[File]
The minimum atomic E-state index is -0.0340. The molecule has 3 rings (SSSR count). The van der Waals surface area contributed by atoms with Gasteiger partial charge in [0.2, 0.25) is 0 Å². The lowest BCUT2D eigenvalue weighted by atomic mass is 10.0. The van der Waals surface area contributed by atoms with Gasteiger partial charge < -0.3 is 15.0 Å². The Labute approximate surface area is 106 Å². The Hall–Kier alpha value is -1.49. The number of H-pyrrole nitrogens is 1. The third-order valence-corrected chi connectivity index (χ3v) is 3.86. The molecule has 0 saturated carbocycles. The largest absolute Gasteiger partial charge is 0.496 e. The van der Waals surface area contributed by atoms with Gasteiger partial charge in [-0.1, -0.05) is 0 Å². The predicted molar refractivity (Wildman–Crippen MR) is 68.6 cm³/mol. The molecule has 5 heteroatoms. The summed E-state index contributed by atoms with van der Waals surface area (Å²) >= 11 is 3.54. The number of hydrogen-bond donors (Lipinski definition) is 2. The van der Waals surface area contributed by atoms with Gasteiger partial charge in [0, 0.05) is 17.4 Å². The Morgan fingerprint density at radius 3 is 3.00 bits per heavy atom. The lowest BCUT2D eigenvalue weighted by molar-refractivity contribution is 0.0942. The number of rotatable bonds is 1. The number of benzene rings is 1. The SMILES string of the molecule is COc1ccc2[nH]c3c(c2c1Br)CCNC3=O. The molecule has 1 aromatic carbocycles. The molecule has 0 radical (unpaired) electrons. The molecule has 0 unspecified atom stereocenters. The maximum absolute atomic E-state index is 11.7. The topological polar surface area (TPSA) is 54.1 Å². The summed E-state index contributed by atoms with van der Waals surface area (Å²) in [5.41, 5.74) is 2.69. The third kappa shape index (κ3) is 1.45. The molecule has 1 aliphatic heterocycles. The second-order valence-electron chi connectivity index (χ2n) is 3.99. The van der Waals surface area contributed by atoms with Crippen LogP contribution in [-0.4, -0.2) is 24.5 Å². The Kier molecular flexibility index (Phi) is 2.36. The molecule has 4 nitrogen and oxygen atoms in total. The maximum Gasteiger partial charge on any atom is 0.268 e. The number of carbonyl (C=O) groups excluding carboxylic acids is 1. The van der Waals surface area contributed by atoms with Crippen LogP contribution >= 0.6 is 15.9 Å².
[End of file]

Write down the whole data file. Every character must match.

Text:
The minimum atomic E-state index is -0.0340. The molecule has 3 rings (SSSR count). The van der Waals surface area contributed by atoms with Gasteiger partial charge in [0.2, 0.25) is 0 Å². The lowest BCUT2D eigenvalue weighted by atomic mass is 10.0. The van der Waals surface area contributed by atoms with Gasteiger partial charge < -0.3 is 15.0 Å². The Labute approximate surface area is 106 Å². The Hall–Kier alpha value is -1.49. The number of H-pyrrole nitrogens is 1. The third-order valence-corrected chi connectivity index (χ3v) is 3.86. The molecule has 0 saturated carbocycles. The largest absolute Gasteiger partial charge is 0.496 e. The van der Waals surface area contributed by atoms with Gasteiger partial charge in [-0.1, -0.05) is 0 Å². The predicted molar refractivity (Wildman–Crippen MR) is 68.6 cm³/mol. The molecule has 5 heteroatoms. The summed E-state index contributed by atoms with van der Waals surface area (Å²) >= 11 is 3.54. The number of hydrogen-bond donors (Lipinski definition) is 2. The van der Waals surface area contributed by atoms with Gasteiger partial charge in [0, 0.05) is 17.4 Å². The Morgan fingerprint density at radius 3 is 3.00 bits per heavy atom. The lowest BCUT2D eigenvalue weighted by molar-refractivity contribution is 0.0942. The number of rotatable bonds is 1. The number of benzene rings is 1. The SMILES string of the molecule is COc1ccc2[nH]c3c(c2c1Br)CCNC3=O. The molecule has 1 aromatic carbocycles. The molecule has 0 radical (unpaired) electrons. The molecule has 0 unspecified atom stereocenters. The maximum absolute atomic E-state index is 11.7. The topological polar surface area (TPSA) is 54.1 Å². The summed E-state index contributed by atoms with van der Waals surface area (Å²) in [5.41, 5.74) is 2.69. The third kappa shape index (κ3) is 1.45. The molecule has 1 aliphatic heterocycles. The second-order valence-electron chi connectivity index (χ2n) is 3.99. The van der Waals surface area contributed by atoms with Crippen LogP contribution in [-0.4, -0.2) is 24.5 Å². The Kier molecular flexibility index (Phi) is 2.36. The molecule has 4 nitrogen and oxygen atoms in total. The maximum Gasteiger partial charge on any atom is 0.268 e. The number of carbonyl (C=O) groups excluding carboxylic acids is 1. The van der Waals surface area contributed by atoms with Crippen LogP contribution >= 0.6 is 15.9 Å².